Artificial intelligence researchers have upped the ante and developed a program that has beaten the world's best Heads-Up No-Limit Texas Hold’em poker players.

If you were about to start playing a game of online poker, you might want to think again. Humankind has just been beaten at yet another game, this time Heads-Up No-Limit Texas Hold’em poker. This is a milestone moment for artificial intelligence (AI).

The first game that humans lost to machines was backgammon. In 1979, the world backgammon champion was beaten by Hans Berliner’s BKG 9.8 program.

In 1997, Gary Kasparov who was the reigning world chess champion lost to IBM’s Deep Blue program. Kasparov remarked that he could “smell” a new form of intelligence across the table from him.

Other games have since fallen to the machines: Checkers, Othello, Scrabble,the general knowledge quiz Jeopardy!, even the classic arcade game Pong.

Most recently, the ancient Chinese board game of Go fell to the machines. In March last year, one of the leading Go players on the planet, Lee Sedol, was beaten 4-1 by Google’s AlphaGo program.

And to rub our faces in it, over the Christmas break, AlphaGo anonymously played dozens of the world’s leading Go players online and won convincingly.

Why poker?

Go has been described as the Mount Everest of board games. It is far more complex than chess or many other games. However, it is less of a challenge than poker.

Like the real world, poker is a game of uncertainty. Players don’t know what cards the other players have. Or what cards will be dealt in the future. In a game like chess or Go, by comparison, all the players can see the board. Everyone has complete information. This makes Chess and Go much easier to program than poker.

Poker also requires understanding the psychology of the other players. Are they bluffing? Should you fold? Should you bluff?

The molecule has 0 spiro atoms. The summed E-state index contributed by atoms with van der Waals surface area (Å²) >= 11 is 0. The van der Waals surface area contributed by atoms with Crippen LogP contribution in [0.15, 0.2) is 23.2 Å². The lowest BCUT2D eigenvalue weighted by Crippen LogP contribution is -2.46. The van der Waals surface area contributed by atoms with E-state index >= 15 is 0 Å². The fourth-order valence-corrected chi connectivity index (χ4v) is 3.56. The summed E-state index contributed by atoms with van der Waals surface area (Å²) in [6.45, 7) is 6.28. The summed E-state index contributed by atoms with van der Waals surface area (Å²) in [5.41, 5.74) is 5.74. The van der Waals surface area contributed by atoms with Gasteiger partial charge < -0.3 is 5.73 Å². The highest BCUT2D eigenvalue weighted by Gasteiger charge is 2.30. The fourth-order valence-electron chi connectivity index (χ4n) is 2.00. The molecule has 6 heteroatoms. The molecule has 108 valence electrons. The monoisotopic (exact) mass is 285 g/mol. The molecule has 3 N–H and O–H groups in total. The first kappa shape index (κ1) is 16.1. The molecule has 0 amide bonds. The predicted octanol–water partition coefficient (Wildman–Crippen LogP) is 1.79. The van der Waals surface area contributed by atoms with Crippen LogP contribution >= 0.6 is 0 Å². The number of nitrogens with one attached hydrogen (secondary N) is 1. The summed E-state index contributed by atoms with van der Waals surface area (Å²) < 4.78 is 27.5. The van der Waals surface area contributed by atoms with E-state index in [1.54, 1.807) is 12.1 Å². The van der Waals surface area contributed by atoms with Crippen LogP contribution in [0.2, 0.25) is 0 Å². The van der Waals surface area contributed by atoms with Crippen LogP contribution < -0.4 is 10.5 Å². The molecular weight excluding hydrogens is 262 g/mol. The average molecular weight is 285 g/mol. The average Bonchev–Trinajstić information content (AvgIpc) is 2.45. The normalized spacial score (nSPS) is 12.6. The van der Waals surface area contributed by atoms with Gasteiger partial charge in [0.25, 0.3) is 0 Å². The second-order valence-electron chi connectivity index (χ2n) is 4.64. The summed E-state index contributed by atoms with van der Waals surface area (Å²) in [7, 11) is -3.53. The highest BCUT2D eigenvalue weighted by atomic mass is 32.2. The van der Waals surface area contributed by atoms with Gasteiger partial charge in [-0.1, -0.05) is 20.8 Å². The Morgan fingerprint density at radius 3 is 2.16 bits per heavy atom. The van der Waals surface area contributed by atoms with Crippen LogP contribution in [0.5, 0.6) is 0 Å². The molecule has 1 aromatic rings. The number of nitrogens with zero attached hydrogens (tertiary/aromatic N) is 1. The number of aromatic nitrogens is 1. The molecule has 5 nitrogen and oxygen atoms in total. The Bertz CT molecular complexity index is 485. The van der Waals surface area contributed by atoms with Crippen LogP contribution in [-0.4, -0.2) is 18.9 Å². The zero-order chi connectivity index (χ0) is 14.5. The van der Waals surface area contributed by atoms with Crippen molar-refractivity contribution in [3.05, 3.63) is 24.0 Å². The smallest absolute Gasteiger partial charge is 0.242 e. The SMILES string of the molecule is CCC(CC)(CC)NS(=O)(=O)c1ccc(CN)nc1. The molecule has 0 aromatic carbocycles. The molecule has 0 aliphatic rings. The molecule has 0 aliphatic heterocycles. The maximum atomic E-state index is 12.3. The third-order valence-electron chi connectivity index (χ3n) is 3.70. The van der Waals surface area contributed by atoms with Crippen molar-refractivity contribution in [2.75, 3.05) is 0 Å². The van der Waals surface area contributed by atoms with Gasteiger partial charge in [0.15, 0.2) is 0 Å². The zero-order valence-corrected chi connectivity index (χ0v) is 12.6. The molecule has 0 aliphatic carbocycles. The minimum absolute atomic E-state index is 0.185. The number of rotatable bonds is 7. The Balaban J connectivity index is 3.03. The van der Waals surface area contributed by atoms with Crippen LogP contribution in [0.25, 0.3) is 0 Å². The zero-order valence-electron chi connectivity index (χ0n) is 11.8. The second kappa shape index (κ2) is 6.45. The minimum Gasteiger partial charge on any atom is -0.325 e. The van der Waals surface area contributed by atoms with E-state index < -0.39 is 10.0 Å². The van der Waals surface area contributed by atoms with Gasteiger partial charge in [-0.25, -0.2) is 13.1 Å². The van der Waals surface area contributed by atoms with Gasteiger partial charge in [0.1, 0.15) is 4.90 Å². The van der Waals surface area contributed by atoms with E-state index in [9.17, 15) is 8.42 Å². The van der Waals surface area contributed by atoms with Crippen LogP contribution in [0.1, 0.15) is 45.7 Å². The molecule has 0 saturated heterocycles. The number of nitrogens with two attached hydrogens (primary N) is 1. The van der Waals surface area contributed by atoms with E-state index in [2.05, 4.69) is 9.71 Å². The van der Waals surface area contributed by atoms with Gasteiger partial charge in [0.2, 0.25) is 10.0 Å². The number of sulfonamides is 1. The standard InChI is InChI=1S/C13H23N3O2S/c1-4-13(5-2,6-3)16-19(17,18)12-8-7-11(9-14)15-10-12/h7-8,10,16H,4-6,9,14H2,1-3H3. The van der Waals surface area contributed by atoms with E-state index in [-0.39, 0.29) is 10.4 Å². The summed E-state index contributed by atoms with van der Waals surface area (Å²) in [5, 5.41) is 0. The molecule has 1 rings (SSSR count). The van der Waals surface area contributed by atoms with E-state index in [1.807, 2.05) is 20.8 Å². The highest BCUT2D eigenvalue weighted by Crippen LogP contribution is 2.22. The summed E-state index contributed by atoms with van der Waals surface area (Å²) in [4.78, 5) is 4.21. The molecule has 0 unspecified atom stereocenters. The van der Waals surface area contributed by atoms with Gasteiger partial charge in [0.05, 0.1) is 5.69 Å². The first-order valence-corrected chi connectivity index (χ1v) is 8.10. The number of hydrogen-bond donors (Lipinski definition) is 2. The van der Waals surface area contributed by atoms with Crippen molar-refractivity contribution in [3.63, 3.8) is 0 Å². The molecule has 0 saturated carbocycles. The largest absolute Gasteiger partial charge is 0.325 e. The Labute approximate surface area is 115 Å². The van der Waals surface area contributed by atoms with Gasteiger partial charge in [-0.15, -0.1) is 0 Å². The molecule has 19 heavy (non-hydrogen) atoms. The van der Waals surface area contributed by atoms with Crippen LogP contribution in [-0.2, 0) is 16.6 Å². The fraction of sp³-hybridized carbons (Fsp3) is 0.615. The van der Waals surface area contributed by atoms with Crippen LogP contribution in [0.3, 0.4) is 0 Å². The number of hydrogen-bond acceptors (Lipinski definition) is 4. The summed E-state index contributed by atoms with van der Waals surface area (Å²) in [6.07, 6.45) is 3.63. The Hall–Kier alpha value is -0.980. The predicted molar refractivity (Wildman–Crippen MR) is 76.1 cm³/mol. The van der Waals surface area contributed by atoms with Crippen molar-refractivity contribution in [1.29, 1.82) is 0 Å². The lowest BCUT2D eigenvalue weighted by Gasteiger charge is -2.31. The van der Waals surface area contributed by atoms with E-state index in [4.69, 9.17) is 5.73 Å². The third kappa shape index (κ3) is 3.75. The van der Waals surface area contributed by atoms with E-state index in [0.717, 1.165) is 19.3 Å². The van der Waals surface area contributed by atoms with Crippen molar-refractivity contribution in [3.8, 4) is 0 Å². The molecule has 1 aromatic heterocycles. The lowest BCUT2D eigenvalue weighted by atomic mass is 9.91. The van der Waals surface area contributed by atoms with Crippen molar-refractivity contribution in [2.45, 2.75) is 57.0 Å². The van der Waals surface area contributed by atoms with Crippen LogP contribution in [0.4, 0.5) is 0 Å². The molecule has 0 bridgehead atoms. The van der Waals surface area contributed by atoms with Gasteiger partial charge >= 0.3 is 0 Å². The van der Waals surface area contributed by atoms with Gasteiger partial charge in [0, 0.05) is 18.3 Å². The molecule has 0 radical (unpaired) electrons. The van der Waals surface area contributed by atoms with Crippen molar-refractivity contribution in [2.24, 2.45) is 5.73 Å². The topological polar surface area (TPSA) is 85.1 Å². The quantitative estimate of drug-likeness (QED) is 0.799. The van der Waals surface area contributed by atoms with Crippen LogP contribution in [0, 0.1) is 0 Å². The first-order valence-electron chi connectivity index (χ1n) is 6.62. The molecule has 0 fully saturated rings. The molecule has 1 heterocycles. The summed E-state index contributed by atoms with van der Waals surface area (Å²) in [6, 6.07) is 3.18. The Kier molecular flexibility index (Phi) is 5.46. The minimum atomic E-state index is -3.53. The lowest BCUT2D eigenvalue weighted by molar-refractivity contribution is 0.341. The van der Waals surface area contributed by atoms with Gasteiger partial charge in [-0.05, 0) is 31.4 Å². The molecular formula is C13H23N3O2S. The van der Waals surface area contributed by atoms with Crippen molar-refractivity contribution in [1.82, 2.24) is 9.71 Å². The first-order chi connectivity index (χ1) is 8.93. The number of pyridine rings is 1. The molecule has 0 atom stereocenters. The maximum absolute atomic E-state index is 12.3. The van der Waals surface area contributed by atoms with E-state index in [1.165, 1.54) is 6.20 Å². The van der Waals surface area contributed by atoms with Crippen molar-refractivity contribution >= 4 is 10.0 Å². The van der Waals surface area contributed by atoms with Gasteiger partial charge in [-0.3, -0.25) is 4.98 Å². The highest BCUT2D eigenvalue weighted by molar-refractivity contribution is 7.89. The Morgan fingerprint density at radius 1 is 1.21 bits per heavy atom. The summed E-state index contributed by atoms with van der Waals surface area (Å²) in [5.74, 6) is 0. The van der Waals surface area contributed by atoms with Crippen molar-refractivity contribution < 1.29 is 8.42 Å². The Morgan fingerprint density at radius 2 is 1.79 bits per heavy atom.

Finally poker involves betting. When should you bet? What should you bet? This again adds to the challenge of writing a poker program that plays as well as or better than humans.

Over the last three weeks, four of the top poker players have been locked in an exhausting 120,000 game match at the Rivers Casino in Pittsburgh.

Their opponent is Carnegie Mellon University’s Libratus program, written by my colleague Professor Tuomas Sandholm and his PhD student Noam Brown.

Libratus is set to win the tournament later today, finishing ahead of the humans with more than US$1 million (A$1.32m) of notional winnings. The pros can be consoled by sharing out the actual US$200,000 (A$265,000) prize pot.

In order to reduce the influence of sheer luck on the result, the tournament used duplicate hands. This means that two decks of identically shuffled cards are used to two separate tables. On one table, a human player is simultaneously dealt their hand, call it hand A, and the AI is dealt hand B. On the other table (situated in another room), the AI player is dealt hand A and human player dealt hand B.

This means that even if one player receives an unusual number of lucky hands, then this will be mirrored for the other player in the duplicate game.